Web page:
Pakistan’s rice exports may surpass 4 million tonnes in FY20

With more orders during Covid-19, basmati exports surge 42.6pc in 11MFY20

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1905

LAHORE: Amid Covid-19 pandemic, food security has become the first priority across the globe, cashing on which Pakistan is likely to achieve the highest volume of rice exports (4 million tonnes) in FY20.

This was stated by Rice Exporters Association of Pakistan (REAP) Chairman Shahjahan Malik in an exclusive chat with Profit.

He informed that Pakistan’s basmati exports rose 12.88pc to 92,454 tonnes in May 2020, as compared to 81,902 tonnes in the same month of last year.

Cumulatively, in the 11 months (July-19 to May-20) of this fiscal year, basmati rice exports witnessed a phenomenal increase of 42.59pc, from 597,639 tonnes during the 11 months of last fiscal to 852,177 tonnes during the period under review.

However, Malik shared, the country’s non-basmati exports in 11MFY20 remained lower by 200,000 tonnes when compared with last year.

“Overall, in this fiscal year, our rice exports will cross 4 million tonnes.”

He said that FY20 has been a satisfactory year for the country’s basmati rice exporters, as Pakistan, for the first time in history, achieved the milestone of over 100,000 tonnes of basmati exports in a month (109,140 tonnes of basmati rice were exported in April alone).

“We could have touched the magical figure of 1 million tonnes of basmati rice exports had the Pakistani rice was not more expensive than India; Indian rice is cheaper by $40/60 per tonne for C1121 steamed rice. Our overall basmati exports will be around 920,000 tonnes in FY20, much better than our last year’s exports of over 600,000 tonnes.”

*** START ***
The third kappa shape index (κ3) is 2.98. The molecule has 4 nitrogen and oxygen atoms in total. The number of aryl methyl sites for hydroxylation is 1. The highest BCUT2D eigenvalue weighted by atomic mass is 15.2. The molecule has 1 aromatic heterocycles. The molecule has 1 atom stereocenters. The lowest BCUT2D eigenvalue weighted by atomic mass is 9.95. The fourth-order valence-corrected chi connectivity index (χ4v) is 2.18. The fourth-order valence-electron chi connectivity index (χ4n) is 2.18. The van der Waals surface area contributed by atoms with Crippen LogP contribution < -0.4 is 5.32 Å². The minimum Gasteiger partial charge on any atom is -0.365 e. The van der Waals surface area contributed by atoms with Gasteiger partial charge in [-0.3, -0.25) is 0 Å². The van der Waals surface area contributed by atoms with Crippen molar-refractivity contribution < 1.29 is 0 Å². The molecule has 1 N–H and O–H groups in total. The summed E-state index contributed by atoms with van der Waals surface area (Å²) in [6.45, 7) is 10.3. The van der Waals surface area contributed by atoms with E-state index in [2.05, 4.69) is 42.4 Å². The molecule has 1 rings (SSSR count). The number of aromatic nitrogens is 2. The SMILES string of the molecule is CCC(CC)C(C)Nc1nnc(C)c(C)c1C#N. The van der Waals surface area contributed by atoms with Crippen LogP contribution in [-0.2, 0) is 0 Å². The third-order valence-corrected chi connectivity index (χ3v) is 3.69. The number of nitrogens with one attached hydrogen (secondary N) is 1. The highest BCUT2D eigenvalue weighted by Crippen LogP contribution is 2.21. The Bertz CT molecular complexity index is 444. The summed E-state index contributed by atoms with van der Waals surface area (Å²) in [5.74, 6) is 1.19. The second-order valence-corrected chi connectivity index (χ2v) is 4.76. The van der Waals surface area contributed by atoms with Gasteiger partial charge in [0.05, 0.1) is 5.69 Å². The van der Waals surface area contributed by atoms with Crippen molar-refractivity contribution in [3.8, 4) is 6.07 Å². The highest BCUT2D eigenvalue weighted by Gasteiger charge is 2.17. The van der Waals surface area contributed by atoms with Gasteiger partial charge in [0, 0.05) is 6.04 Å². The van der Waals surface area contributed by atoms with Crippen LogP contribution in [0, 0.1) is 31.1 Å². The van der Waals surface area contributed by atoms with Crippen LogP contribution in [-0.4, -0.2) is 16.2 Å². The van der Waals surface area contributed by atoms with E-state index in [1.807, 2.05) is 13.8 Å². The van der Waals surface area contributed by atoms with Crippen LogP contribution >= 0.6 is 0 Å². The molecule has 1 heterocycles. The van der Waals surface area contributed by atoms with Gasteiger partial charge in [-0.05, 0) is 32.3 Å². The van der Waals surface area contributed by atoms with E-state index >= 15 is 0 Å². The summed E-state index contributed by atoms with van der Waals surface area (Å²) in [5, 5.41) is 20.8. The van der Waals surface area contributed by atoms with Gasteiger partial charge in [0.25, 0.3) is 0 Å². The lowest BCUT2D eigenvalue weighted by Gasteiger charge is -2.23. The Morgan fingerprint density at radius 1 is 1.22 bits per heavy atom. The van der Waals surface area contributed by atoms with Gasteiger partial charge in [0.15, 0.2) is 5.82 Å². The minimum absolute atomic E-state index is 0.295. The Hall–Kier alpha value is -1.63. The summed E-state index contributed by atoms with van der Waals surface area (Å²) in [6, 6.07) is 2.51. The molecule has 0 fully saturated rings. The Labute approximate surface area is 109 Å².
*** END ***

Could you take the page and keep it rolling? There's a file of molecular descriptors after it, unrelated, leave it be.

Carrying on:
Malik informed that domestic as well as international demand had spiked due to panic buying amid Covid-19, owing to which Pakistan’s exports to European Union (EU) and GCC region countries increased.

“The country’s overall rice exports are currently hovering around $2.2 billion and the government and the exporters are trying to take it up to $5 billion by 2023,” he maintained.

LOCUST THREAT

Malik noted that the United Nations’ Food and Agriculture Organisation had recently warned of the second locust attack in Pakistan in July this year.

“As cultivation of paddy rice initiated recently in Pakistan, the crop will be in flowering stage in Sindh and south Punjab during July and this poses a huge threat to the country’s rice crop,” he said. “So, the department of plant protection, which falls under the Ministry of National Food Security, must ensure aerial spray and other measures. However, with only one aeroplane in working condition, this seems highly unlikely.”

Meanwhile, talking to this scribe, Muntazir Mehdi, a rice farmer from Chakwal, requested also the food security department to safeguard his rice crop from the swarms of locusts, as this was his only source of income.

“We have been hearing from experts that locusts’ swarms would be four times bigger this time around…so we urge the prime minister to order timely measures in order to save our crops from the wrath of locusts,” he added. 

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